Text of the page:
Olivia, that great Illyrian beauty of Shakespeare’s Twelfth Night, found herself, as we all have on one Saturday night or another, irresistibly attracted to a transvestite. This compulsive love, this fatal attraction, was not created within her own heart, as she understood it anyway, but, rather, it had been written by the cosmos itself. “Fate, show thy force,” she cries, “Ourselves we do not owe./ What is decreed must be, and be this so.”
A similar fatalism is an integral part of today’s chapter of War and Peace though with significantly less cross-dressing. Not less than four times, an average of once per page, Pierre feels as if the night’s events are guided by fate rather than his own volition.
He first feels it as he follows Anna Mikhailovna from the carriage they took from the Rostov’s party into Count Bezukhov’s mansion. Anna Mikhailovna moves with such confidence and purpose, Pierre reasons, that this moment could not be structured any other way. Confidence and purpose, as we know, are not Pierre’s strong suits. But as the chapter progresses, as the conviction strengthens that everything that will happen to him this evening has been preordained, as he approaches his dying father’s room, following Anna Mikhailovna there, as he slowly resigns to the movement of events rather than trying to direct them himself, things start to change. The reader notes a bit less confusion in Pierre, a bit more calmness. The behavior of others toward him changes too. Those around him treat him with more deference, with more servility. Prince Vasili even takes him by the hand, something he has never done before, and wishes him well.
And with that Pierre enters the chamber of his dying father to meet his fate.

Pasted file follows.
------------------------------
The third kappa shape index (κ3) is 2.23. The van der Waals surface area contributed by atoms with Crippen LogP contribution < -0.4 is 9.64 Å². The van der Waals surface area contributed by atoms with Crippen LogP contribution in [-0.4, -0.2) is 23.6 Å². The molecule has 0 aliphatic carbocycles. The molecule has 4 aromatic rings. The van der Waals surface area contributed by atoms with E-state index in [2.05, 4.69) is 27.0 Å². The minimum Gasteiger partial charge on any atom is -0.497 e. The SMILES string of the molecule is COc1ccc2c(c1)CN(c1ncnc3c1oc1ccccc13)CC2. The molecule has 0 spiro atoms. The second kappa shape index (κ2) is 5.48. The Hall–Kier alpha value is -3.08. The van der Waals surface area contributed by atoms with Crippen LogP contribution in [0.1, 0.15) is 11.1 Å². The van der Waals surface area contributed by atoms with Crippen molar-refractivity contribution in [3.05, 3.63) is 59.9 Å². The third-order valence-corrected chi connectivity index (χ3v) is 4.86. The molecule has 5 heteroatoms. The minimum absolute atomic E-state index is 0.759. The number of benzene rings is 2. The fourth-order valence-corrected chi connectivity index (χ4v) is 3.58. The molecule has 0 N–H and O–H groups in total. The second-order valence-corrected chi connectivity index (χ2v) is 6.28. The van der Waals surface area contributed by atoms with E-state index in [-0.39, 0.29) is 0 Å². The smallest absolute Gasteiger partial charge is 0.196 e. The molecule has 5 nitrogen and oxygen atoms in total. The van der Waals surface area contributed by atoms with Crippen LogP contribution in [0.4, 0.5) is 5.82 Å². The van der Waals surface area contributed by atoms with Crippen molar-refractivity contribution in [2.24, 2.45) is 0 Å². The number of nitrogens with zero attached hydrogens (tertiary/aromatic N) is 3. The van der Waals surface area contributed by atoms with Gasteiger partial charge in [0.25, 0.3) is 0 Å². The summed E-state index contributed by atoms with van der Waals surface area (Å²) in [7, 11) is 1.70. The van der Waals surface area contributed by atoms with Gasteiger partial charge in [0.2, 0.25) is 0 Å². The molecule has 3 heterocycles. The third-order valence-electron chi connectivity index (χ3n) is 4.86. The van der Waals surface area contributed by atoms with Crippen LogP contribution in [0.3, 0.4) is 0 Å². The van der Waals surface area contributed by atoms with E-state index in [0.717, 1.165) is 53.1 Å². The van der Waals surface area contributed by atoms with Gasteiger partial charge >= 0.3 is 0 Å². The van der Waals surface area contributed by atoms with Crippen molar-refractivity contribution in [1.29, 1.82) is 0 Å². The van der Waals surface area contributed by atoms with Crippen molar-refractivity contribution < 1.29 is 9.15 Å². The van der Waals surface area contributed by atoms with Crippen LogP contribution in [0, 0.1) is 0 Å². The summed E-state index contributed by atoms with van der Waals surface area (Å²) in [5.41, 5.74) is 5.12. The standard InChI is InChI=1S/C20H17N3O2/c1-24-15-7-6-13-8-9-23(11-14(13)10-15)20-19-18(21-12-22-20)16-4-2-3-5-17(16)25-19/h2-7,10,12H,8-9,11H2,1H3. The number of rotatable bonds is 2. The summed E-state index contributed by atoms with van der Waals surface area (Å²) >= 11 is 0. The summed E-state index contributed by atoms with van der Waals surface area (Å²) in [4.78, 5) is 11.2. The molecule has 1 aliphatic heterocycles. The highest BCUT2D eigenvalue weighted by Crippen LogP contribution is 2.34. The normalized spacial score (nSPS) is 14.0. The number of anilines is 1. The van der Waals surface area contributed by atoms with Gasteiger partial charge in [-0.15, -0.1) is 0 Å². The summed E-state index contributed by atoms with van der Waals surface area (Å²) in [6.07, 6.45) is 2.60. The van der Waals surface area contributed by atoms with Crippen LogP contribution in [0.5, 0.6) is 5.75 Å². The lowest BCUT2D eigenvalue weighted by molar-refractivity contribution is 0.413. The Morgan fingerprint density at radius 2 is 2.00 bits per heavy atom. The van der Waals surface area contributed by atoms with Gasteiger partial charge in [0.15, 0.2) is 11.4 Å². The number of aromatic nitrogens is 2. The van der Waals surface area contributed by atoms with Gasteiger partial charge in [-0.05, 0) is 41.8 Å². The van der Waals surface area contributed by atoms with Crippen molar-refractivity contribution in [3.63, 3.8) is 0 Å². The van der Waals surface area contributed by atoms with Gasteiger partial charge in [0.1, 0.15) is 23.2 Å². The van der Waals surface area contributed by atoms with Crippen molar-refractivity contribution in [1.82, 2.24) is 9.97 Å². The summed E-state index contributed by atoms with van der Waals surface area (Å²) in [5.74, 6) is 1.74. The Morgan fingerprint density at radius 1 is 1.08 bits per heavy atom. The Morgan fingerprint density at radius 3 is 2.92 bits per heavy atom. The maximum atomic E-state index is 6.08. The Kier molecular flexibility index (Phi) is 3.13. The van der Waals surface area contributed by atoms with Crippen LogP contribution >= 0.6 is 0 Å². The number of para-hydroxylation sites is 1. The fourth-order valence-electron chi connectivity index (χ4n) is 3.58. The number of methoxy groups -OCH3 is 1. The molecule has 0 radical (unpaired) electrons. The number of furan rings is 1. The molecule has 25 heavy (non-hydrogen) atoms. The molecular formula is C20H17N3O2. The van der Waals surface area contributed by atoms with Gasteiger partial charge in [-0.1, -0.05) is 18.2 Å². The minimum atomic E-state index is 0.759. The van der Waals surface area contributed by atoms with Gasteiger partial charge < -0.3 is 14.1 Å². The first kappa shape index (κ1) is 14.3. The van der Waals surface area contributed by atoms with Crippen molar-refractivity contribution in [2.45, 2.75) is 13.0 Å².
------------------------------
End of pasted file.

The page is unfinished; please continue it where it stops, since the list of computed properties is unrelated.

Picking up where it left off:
Tolstoy’s fictional world has so far presented us with a diverse range of experience covering portraits of friendship, dysfunctional relationships, and filial duty. Our own world is much messier. Just one day’s news brings us stories of flowering artistic expression, wonderful innovations in technology, and a twelve-year-old boy sticking up a classmate at gunpoint over a chicken nugget.
What to make of this mess?
I like Pierre’s approach in this chapter. He seems to understand that the workings of the world are beyond his control and so he decides to just go with it. Yet, this isn’t a complete resignation. Pierre does, after all, make the choice to follow Anna Mikhailovna’s lead. His autonomy isn’t totally erased.
Much later in the novel, as Tolstoy investigates the causes of the Napoleonic Wars, we’ll explore even more of this tension between individual agency and historical determinism. For now we’ll have to settle on a way to live in this crazy place. Marcus, similarly to Pierre, has a suggestion:
Whatever may happen to you, it was prepared for you from all eternity; and the implication of causes was from eternity spinning the thread of your being and that which is incident to it.
Whether the universe is a concourse of atoms, or nature is a system, let this first be established: that I am a part of the whole that is governed by nature; next, that I shall stand in some intimate connection with other kindred parts. For remembering this, inasmuch as I am part, I shall be discontented with none of the things that are assigned to me out of the whole. For the whole contains nothing that is not for its advantage; and all natures indeed have this common principle, but the nature of the universe has this principle besides, that it cannot be compelled even by any external cause to generate anything harmful to itself. By remembering, then, that I am a part of such a whole, I shall be content with everything that happens.
Marcus Aurelius, The Meditations